Punchboard Larceny

People have been cheating at punchboards almost as long as there have been punchboards. Early operators made the boards themselves, with relatively few holes, so it was easy for them to know where the big tickets were located, if they were present at all. Later, when the boards were mass-produced with as many as 10,000 holes, an operator would theoretically have no idea where the winning tickets were. Many punchboard manufacturers were careful to ensure random and unpredictable placement of the tickets and went to great lengths to protect the honesty of the game.

Some manufacturers were not so pious. Many gambling supply houses offered unscrupulous people the opportunity to purchase "keyed" punchboards. A keyed punchboard comes complete with a map or "key" that shows the locations of the board's winning tickets. Many manufacturers sold keyed punchboards through the same catalogs that hawked the honesty of their "regular" boards.

At the height of the punchboard's popularity, there were (by some reports, at least) almost as many dishonest boards in operation as honest ones. Oddly enough, it wasn't always the operator who benefited from the keyed boards. Many times a con man would purchase a number of keyed punchboards, then sell them at a large discount over their normal price to bar and store owners throughout a city. Sometimes the con man might actually sell the boards for less than he paid for them. Of course, he mentioned nothing about the punchboards being keyed. Some time later, his partner would go from bar to bar, buying the winning tickets from all the boards. Nice work if you can get it.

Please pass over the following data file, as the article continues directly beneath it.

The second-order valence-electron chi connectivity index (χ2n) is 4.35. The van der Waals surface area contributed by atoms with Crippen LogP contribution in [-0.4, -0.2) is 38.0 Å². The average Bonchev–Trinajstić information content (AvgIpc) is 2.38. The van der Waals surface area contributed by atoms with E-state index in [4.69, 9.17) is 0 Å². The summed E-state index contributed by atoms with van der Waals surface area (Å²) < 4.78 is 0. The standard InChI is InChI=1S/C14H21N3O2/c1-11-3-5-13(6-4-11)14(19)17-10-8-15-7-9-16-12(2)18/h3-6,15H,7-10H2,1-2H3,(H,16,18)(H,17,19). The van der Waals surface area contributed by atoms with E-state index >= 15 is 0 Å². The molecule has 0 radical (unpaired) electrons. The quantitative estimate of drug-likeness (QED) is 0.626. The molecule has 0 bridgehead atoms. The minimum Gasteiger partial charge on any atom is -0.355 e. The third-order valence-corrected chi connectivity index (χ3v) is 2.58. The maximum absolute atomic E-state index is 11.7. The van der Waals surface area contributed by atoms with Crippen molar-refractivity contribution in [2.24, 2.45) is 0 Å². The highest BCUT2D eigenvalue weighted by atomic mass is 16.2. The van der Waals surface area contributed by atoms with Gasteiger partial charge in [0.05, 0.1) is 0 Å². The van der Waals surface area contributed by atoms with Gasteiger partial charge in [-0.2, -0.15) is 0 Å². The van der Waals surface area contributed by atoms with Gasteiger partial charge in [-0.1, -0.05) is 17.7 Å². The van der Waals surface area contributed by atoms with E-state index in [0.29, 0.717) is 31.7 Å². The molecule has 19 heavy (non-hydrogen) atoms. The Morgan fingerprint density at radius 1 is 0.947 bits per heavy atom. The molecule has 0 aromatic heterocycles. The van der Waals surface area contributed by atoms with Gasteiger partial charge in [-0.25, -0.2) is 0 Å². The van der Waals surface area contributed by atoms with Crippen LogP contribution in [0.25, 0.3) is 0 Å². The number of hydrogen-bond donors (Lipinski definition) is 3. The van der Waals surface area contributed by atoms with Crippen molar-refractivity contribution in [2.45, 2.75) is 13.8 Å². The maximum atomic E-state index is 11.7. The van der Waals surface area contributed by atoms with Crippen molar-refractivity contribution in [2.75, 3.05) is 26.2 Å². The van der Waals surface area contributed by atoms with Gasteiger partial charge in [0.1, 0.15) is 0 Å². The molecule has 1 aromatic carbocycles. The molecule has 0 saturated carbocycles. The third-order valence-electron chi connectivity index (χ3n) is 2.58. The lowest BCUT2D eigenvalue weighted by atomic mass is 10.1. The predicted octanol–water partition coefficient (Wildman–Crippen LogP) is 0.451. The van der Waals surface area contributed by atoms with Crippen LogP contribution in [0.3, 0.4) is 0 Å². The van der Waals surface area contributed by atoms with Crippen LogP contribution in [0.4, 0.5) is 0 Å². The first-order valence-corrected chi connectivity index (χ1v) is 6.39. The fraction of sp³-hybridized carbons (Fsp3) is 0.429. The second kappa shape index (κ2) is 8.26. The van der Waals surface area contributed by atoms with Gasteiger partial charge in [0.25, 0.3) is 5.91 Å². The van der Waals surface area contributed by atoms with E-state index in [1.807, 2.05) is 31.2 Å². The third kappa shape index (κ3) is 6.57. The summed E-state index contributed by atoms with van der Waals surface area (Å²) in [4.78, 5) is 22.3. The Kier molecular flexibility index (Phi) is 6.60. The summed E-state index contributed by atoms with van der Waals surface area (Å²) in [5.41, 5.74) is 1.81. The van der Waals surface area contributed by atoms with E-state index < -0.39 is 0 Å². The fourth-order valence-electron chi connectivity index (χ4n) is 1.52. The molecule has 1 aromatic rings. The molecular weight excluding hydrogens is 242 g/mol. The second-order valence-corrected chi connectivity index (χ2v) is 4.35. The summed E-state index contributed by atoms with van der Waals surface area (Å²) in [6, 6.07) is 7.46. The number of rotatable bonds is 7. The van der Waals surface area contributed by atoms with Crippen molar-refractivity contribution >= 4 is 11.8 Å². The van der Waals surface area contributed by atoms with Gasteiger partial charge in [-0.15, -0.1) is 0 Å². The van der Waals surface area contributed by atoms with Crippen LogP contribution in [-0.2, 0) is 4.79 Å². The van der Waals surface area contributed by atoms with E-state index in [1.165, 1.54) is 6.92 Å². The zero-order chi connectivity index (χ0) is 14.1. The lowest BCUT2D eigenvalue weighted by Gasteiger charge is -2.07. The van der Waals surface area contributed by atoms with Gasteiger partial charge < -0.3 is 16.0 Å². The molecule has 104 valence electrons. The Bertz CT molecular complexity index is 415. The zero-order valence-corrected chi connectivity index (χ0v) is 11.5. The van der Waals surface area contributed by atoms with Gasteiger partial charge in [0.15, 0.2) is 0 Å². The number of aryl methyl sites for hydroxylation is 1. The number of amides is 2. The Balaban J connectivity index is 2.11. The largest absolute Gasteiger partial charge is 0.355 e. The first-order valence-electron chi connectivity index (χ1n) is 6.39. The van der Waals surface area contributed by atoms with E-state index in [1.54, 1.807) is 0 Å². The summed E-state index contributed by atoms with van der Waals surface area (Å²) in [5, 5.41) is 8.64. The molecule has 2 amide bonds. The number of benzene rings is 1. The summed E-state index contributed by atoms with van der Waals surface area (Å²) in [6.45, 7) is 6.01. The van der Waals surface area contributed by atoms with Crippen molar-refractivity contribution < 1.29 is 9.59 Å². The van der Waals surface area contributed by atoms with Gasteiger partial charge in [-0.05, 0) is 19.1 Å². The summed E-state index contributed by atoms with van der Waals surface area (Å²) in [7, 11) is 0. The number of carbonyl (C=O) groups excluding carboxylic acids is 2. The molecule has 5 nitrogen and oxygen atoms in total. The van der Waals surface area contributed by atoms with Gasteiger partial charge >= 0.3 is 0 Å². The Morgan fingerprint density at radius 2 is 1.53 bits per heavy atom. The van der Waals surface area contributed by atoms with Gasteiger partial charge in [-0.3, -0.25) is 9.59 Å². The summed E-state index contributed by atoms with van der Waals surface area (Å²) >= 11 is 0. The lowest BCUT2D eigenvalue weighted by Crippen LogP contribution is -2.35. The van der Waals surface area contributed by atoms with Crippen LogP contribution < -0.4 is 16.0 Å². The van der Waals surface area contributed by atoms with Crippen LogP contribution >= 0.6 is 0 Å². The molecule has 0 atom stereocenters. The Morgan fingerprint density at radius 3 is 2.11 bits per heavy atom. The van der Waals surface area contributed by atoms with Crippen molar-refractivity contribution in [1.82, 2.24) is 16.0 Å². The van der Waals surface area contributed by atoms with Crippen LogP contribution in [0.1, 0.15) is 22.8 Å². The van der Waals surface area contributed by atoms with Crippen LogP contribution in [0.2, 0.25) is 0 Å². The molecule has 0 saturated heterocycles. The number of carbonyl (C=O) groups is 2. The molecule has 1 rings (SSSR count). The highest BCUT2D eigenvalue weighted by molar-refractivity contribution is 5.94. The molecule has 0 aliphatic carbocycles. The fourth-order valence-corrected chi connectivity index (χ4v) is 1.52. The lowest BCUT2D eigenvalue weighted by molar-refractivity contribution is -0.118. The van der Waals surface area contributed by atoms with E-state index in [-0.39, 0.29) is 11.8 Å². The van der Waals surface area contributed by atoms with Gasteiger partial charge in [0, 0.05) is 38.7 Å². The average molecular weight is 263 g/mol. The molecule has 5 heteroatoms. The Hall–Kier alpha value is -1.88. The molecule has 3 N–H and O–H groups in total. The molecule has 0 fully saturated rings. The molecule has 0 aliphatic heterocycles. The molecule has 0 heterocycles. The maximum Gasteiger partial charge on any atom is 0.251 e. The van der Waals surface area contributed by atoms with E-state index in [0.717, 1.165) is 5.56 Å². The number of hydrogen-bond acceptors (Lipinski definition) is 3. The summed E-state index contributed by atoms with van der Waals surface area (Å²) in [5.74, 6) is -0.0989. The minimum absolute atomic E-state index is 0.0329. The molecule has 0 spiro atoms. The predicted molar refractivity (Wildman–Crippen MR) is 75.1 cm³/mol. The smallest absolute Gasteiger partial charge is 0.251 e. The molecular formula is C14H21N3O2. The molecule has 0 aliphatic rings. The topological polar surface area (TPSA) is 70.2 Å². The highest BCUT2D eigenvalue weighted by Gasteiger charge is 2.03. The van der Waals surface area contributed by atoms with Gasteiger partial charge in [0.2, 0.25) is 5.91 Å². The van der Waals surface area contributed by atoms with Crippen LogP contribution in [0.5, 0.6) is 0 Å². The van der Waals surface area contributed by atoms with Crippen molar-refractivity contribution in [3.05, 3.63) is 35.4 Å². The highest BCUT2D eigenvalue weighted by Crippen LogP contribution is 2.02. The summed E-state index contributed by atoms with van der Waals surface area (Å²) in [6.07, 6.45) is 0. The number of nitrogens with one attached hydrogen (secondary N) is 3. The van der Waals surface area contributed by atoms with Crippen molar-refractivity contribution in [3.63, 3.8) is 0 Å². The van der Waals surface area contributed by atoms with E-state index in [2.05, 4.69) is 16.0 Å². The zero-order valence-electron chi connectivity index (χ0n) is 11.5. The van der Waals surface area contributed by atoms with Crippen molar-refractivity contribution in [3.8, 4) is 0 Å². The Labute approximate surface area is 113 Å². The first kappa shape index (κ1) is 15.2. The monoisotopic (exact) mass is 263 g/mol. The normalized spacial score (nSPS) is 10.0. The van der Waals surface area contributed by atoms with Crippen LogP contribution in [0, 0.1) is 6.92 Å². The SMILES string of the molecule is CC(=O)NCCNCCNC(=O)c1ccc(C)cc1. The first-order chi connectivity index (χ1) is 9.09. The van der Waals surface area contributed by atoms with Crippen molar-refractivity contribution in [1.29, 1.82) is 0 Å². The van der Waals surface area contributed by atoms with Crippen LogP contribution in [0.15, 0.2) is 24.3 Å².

Note to punchboard collectors: If you see a punchboard listed for sale as being a "keyed" punchboard or as "including the original key" don't buy it… at least not yet. There are several features of punchboards that may cause sellers to refer to them as "keyed." Some boards are protected from outside cheating through the use of serial numbers… the board itself has a serial number, and every slip of paper from the board has the same serial number printed on it. When someone presented a winning ticket to the operator, he would compare the serial numbers to see if they matched to guard against ticket counterfeiting. Some sellers refer to these boards that are serialized (or "protected") as being keyed. Many other sellers incorrectly call the metal stylus (or punch) that came with punchboards the "key." So if you buy a "keyed" punchboard sight unseen, you may end up with just a regular punchboard and punch.

The keyed punchboard con was immortalized in the movie "The Flim Flam Man" starring George C. Scott. If you are interested in such things, the movie is a must-see.


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